Now at one of the top schools in the United States for his specific type of research, Matt utilizes the skills he gained at Minerva on a daily basis and sees their effects play out all around him. Drawing from his improved communication and problem-solving skills from living abroad with a global community for the past four years, Matt aims to better relate to and work with the diversity of his colleagues as he problem solves the next steps in his research.

While technology is ever-changing, Matt hopes his work will have a lasting effect on the ways that high-performance computing is accessible. Whether someone has vast financial support or should not hinder their ideas from becoming a computational reality. “At the end of the day, we all have something to learn from everyone else. For those of us who can, it is our job to enable the strengths of others by building systems and curating information that empowers fast, efficient, and informed decision making.”

If you were inspired by Matt’s story and are seeking a college experience that will teach you valuable pragmatic skills that will enable you to change the world, apply to join Minerva today.

Quick Facts

Name
Country
Class
Major

Social Sciences & Business

Business & Computational Sciences

Business and Social Sciences

Social Sciences and Business

Computational Sciences & Social Sciences

Computer Science & Arts and Humanities

Business and Computational Sciences

Business and Social Sciences

Natural Sciences

Arts and Humanities

Business, Social Sciences

Business & Arts and Humanities

Computational Sciences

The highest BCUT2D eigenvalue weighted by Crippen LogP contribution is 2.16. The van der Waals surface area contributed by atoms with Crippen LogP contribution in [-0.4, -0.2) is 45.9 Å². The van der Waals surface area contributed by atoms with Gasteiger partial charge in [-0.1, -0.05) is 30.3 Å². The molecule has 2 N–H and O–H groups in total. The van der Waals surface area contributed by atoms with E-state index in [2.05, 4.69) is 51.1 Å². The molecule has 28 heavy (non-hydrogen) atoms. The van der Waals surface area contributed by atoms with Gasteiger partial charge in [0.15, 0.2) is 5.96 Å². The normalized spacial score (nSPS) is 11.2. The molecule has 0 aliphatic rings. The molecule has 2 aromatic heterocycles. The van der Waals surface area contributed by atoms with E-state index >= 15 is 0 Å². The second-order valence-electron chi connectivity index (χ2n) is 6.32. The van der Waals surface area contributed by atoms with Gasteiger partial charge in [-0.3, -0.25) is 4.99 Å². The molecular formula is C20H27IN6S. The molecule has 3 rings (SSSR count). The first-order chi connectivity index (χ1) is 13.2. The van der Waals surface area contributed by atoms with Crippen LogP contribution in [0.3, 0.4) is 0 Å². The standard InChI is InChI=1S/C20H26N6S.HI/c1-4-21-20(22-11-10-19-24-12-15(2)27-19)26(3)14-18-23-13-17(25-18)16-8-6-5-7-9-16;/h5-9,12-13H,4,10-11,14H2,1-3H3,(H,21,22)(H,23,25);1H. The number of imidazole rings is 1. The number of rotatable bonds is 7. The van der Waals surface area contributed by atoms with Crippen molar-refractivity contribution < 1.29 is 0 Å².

Natural Sciences, Computer Science

Computational Sciences

Arts & Humanities

Computational Sciences, Social Sciences

Computational Sciences

Computational Sciences

Natural Sciences, Social Sciences

Social Sciences, Natural Sciences

Data Science, Statistics

Computational Sciences

Business

Computational Sciences, Data Science

Social Sciences

Natural Sciences

Business, Natural Sciences

Business, Social Sciences

Computational Sciences

Arts & Humanities, Social Sciences

Social Sciences

Computational Sciences, Natural Sciences

Natural Sciences

Computational Sciences, Social Sciences

Business, Social Sciences

Computational Sciences

Natural Sciences, Social Sciences

Social Sciences

Arts & Humanities, Social Sciences

Arts & Humanities, Social Science

Social Sciences, Business

Arts & Humanities

Computational Sciences, Social Science

Natural Sciences, Computer Science

Computational Science, Statistic Natural Sciences

Business & Social Sciences

Computational Science, Social Sciences

Social Sciences and Business

Business

Arts and Humanities

Computational Sciences

Social Sciences

Social Sciences and Computational Sciences

Social Sciences & Computational Sciences